HALIFAX – It has been one year since the passing of a Halifax woman who died from an insect sting without ever knowing she was allergic.
Palmira Boutilier was 31 years old when she got stung while working at Ironwood Farm in Hants County.
Boutilier had been working at the farm for four months and had been pruning raspberries that fateful day.
“She screamed. I knew she had been stung. I could just tell,” said Heather Johnson, who owns the farm and worked closely with Boutilier during her four months there.
“She laughed and was upset she was stung but then it was fine. As she sat down to take her boots off, she said ‘Do you have any Benadryl? I think I’m having a reaction.'”
Another worker gave her Benadryl, but Johnson said Boutilier started panicking.
“You could tell it was more than a little reaction to some stings. She didn’t have a typical reaction. She didn’t swell up,” she said. “We were not panicking…but she very quickly said ‘I’m scared. I’m scared.'”
Boutilier was taken to nearby hospital before being airlifted to Halifax. She died a few days later.
Her partner Miles Howe said it has been a long and difficult year since then.
“When it initially happened, I guess my world pretty much fell apart,” he said.
“It’s been a year of learning and lessons for me, trying to find ways to deal with what happened and come to some kind of understanding that I’m still here and I still have to do the best that I can.”
Howe said he was in shock at the time from the circumstances of Boutilier’s death.
“We believed we’d just bring her back and when that didn’t happen that was also very shocking,” he said.
“Initially it was total disbelief, right? She had been stung by an insect and had passed away.”
Howe said he hopes others can learn from Boutilier’s death, and if they know they are allergic, to always carry their EpiPen with them.
Johnson said the story of Boutilier’s death helped save the life of another farm worker, who also got stung but did not know he was allergic.
“He didn’t really have much of a reaction but he felt his feet going a little funny. He knew Palmira’s story and that the first thing she said was ‘My feet feel funny’,” she said.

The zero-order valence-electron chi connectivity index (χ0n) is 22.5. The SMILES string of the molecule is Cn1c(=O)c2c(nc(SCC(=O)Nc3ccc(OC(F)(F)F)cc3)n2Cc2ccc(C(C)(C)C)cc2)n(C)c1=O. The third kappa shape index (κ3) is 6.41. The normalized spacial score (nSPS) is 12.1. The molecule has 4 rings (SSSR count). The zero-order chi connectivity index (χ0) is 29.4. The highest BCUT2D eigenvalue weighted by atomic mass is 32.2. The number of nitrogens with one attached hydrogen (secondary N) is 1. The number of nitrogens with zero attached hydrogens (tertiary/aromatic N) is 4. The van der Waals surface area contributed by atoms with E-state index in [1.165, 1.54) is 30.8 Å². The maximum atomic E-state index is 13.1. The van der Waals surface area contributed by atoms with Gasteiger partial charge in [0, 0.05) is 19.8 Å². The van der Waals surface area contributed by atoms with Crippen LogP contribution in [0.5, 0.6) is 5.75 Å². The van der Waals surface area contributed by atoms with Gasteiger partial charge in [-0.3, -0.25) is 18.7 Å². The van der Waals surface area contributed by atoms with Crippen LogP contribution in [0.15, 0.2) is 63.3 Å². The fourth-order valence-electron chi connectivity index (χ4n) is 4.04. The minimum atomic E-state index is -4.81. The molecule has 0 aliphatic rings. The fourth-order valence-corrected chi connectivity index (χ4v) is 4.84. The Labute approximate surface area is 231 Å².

The worker managed to get himself to a nearby farm where someone had an EpiPen.
“He was treated and he started to, very seriously, get ill. They called 911. [Paramedics] gave him more epinephrine and it saved his life.”
“He credits that because he knew [Palmira's] story.”
A memorial to honour Boutilier is being held Sunday, Aug. 24 at Lion and Bright from 5 p.m. to 6:30 p.m.
“It’s basically a commemoration, a celebration of Palmira. We’re story-telling, sharing and just getting together,” said Sean Gallagher, owner of Lion and Bright and Local Source Market, the latter where Boutilier worked before her death.
“We really want to remember her spirit.”
“I just hope people get together and share stories about how the year has gone and share stories about how Palmira touched them,” Howe said.
He said he hopes others remember her qualities and character.
“Caring for your friends, caring for strangers, caring for animals, growing healthy organic food, encouraging that with other people and building community,” he said.
Howe said he has gotten through the year with prayer, contemplation and gardening, many of the things Boutilier liked to do, but said her death will always linger.
“You wonder why or what was the reason. After a while, you come to the conclusion a lot of these things are bigger than us and will continue to unfold as life goes on.”
© Shaw Media, 2014